“This is a significant victory for the estate and the victims”
– Martin Kenney
Societe Generale SA was reprimanded by a Swiss court and ordered to give up $150 million deposited by convicted fraudster Allen Stanford that it had fought for nearly a decade to keep.
The court ruled that Societe Generale failed to do proper due diligence before accepting Stanford’s money. The bank’s Swiss unit had argued that it had acted in good faith and that it had a valid claim to the assets, partly based on a loan to the businessman.
The lender “had to presume that the funds were criminal and should have at least been more careful in view of the clues of money laundering, which it did not do,” a trio of appeals court judges said in an Oct. 16 decision that was released Friday.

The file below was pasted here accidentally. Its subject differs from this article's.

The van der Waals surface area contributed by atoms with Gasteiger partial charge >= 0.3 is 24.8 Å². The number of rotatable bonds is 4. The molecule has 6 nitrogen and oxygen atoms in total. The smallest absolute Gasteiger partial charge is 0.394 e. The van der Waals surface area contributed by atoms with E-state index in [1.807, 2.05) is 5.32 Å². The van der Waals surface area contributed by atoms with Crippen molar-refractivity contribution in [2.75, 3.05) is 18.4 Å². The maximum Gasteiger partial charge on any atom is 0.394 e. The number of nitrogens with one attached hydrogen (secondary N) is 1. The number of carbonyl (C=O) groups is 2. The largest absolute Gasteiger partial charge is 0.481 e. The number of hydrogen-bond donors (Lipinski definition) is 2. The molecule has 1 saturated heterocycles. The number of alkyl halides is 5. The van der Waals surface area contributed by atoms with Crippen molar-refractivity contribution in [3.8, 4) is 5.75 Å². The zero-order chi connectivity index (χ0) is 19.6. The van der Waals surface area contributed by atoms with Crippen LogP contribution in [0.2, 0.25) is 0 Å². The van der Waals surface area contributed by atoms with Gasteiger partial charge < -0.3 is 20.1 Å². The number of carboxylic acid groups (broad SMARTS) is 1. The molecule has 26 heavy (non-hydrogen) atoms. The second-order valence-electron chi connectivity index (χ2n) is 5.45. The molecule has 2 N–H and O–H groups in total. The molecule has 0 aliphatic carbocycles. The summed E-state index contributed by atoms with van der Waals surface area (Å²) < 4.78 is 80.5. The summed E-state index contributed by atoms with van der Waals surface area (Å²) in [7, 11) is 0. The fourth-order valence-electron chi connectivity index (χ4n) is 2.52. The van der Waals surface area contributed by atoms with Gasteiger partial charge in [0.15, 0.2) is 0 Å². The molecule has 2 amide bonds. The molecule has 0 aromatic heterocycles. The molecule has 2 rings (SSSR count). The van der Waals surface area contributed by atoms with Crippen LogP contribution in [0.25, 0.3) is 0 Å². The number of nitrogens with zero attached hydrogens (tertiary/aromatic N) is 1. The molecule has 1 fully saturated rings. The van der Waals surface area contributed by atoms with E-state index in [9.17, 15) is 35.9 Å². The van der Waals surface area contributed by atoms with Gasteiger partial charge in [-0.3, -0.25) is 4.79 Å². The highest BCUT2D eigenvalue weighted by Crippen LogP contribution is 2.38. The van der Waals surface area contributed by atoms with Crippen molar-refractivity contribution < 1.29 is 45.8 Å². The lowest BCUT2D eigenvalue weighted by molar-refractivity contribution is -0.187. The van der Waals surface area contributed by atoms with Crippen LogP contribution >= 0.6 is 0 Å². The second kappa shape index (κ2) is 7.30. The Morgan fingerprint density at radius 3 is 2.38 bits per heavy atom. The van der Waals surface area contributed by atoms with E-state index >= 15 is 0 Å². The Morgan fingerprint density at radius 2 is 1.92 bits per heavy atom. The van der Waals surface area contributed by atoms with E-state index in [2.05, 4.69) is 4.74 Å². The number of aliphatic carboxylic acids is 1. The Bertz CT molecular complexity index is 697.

The Swiss decision marks an important victory in the Stanford liquidators’ battle to recover money the businessman stashed abroad. The $150 million represents close to half of the $330 million that Stanford was found to have hidden in 29 foreign bank accounts.
“This is a significant victory for the estate and the victims,” said Martin Kenney, who has been general counsel to the joint liquidators of Stanford International Bank’s Antiguan estate since May 2011.